He built a very nice theory of gravity that was able to explain for instance, how the different planets affect one another’s orbits. So, when we found Uranus, its orbit and Neptune’s orbit matched together nicely because Neptune was getting deformed on its orbital trajectory by the extra pull from Uranus. But, Mercury was still screwed up.
    Then Einstein, also looked at Newton’s theory’s that was built on Kepler’s theories, and said well, let’s take this a step further. Let’s look at this in the environment of extremely dense objects. Let’s look at this at extremely large velocities approaching the velocity of light.
    And, he came up with his theory of relativity. Now even the theory of relativity breaks. It doesn’t explain what is going on inside of a black hole. It ends up coming up with infinities and singularities. I don’t think anyone actually thinks that a black hole is nothing more than a point in space.
    But, recognizing this we know that someday some brilliant person or a team of people are going to come up with a theory of gravity that brings the theory of relativity and the theory of quantum mechanics together so they can work in a unified way. Perhaps using what we are now using the placeholder name, quantum gravity for.

    Fraser: And once again, this theory will need to incorporate all of Newton’s material and Einstein’s material and then explain the things that Einstein wasn’t able to explain.

    Pamela: So theories are capable of growing and building upon one another. And what forces them to grow on one another, is new observations. The realization is yeah, Mercury refuses to behave normally if you look at Kepler’s equations, or if you look at Newton’s equations, there’s got to be something else out there.
    When we see something, we observe something, when we do an experiment, and the results don’t match what we expect, that’s when we have this really cool realization that we don’t understand something.
    This is why scientists exist, to pick apart the things that nobody understands and find the little bit of new knowledge that is inside this intellectual knot that we’re trying to untangle.

    Fraser: So, I want to go back to the process. We’ve got your hypothesis and then you make some mixed observations. You perform some experiments. Then you try to take the observations that you’ve made and try to fit these back in to try to create a model that matches your hypothesis.

    Pamela: This is exactly what we do and we try to do this in a mathematically rigorous way or in at least a chemically rigorous way when we start dealing with biologicals and chemicals, so that we can explain things in detail. We can use statistics and in a lot of cases perhaps the majority of the cases, the things that we start out looking for, the things that we start trying to prove are true, turn out to be totally false.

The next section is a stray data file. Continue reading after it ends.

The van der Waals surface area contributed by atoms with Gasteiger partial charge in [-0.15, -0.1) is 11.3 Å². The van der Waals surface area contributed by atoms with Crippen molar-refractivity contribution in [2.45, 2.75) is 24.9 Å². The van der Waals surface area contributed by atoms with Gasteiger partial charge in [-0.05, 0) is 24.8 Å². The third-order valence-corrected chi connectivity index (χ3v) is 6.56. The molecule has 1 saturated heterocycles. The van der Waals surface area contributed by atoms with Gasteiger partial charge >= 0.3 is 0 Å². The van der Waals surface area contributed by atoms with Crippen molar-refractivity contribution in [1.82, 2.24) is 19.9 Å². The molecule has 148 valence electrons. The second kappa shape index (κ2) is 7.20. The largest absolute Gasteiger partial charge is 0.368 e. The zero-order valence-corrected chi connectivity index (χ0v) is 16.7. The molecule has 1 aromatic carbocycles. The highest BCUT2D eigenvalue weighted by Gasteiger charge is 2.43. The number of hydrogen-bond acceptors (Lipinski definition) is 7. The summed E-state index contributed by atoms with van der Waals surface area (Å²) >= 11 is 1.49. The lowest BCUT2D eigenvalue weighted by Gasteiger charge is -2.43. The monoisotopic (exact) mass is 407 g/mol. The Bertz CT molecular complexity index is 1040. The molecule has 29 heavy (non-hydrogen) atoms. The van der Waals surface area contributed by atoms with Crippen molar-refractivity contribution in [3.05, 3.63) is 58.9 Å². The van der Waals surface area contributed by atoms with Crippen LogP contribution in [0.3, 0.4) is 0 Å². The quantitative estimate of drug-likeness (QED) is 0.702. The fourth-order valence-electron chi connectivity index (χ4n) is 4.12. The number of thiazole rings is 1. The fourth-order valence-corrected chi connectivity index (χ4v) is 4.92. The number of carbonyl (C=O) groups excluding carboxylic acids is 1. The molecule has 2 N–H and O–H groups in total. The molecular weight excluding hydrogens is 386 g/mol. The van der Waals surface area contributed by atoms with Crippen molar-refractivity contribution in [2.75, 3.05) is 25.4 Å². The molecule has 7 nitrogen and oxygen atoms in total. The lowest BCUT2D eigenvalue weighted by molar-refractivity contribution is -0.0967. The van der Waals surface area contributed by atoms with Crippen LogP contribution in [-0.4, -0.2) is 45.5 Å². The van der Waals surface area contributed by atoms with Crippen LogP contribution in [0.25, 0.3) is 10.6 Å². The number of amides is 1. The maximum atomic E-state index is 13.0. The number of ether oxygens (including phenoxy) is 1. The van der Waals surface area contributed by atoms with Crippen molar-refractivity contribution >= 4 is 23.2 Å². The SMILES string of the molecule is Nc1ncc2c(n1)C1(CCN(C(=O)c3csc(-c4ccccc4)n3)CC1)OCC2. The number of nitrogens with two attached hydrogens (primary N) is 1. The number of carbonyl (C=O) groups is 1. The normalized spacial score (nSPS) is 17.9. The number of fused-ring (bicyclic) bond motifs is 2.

This is what makes the scientific method so cool, I can sit around blabbing with a bunch of friends at 3 in the morning and say anything I want and claim that it’s true because I’m more charismatic then you are, or at least louder. But, without the data, numbers or evidence, all I am is a loud bit of hot air in the corner of the room in the middle of the night making claims.
    With the scientific method, I have to stand up and say, here is a mathematically rigorous statistically proven carefully tested explanation of why I’m right. And sometimes you start off with a great 2 in the morning theory that you’ve decided is going to be your dissertation, be your master’s thesis. This is going to be the source for going after a huge amount of grant money.
    You go through any different number of things that allow your career to move forward. You get part way through the project and realize, oh dear, I was so totally wrong. In these cool moments, we both think, wow I hopefully just prevented someone else from wasting a lot of time trying to do this thing that sounded so cool, because I’ve proven it doesn’t work. Um, and you cry.

    Fraser: Well, I’ve seen something kinda similar happen with the rise of the Internet. I don’t know if you’ve been around with your friends when this happen, but the Internet has killed the pointless argument.

    Pamela: Yes, Yes. [Laughter]